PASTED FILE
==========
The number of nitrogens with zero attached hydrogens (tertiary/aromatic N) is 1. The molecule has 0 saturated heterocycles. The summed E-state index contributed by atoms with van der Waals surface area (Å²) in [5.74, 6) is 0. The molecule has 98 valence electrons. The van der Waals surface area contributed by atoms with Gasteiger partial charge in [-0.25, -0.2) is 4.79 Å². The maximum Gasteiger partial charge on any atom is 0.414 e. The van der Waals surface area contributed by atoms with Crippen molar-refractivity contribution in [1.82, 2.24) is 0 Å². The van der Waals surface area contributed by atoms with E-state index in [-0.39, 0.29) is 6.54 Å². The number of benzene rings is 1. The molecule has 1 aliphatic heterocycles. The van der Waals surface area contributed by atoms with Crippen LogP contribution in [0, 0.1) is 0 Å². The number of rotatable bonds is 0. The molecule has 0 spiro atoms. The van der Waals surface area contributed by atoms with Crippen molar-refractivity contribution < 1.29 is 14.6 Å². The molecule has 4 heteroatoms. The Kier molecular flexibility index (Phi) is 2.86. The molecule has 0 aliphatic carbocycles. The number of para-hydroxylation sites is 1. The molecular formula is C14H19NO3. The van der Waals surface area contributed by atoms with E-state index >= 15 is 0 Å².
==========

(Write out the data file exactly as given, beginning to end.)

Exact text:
The number of nitrogens with zero attached hydrogens (tertiary/aromatic N) is 1. The molecule has 0 saturated heterocycles. The summed E-state index contributed by atoms with van der Waals surface area (Å²) in [5.74, 6) is 0. The molecule has 98 valence electrons. The van der Waals surface area contributed by atoms with Gasteiger partial charge in [-0.25, -0.2) is 4.79 Å². The maximum Gasteiger partial charge on any atom is 0.414 e. The van der Waals surface area contributed by atoms with Crippen molar-refractivity contribution in [1.82, 2.24) is 0 Å². The van der Waals surface area contributed by atoms with E-state index in [-0.39, 0.29) is 6.54 Å². The number of benzene rings is 1. The molecule has 1 aliphatic heterocycles. The van der Waals surface area contributed by atoms with Crippen LogP contribution in [0, 0.1) is 0 Å². The number of rotatable bonds is 0. The molecule has 0 spiro atoms. The van der Waals surface area contributed by atoms with Crippen molar-refractivity contribution < 1.29 is 14.6 Å². The molecule has 4 heteroatoms. The Kier molecular flexibility index (Phi) is 2.86. The molecule has 0 aliphatic carbocycles. The number of para-hydroxylation sites is 1. The molecular formula is C14H19NO3. The van der Waals surface area contributed by atoms with E-state index >= 15 is 0 Å².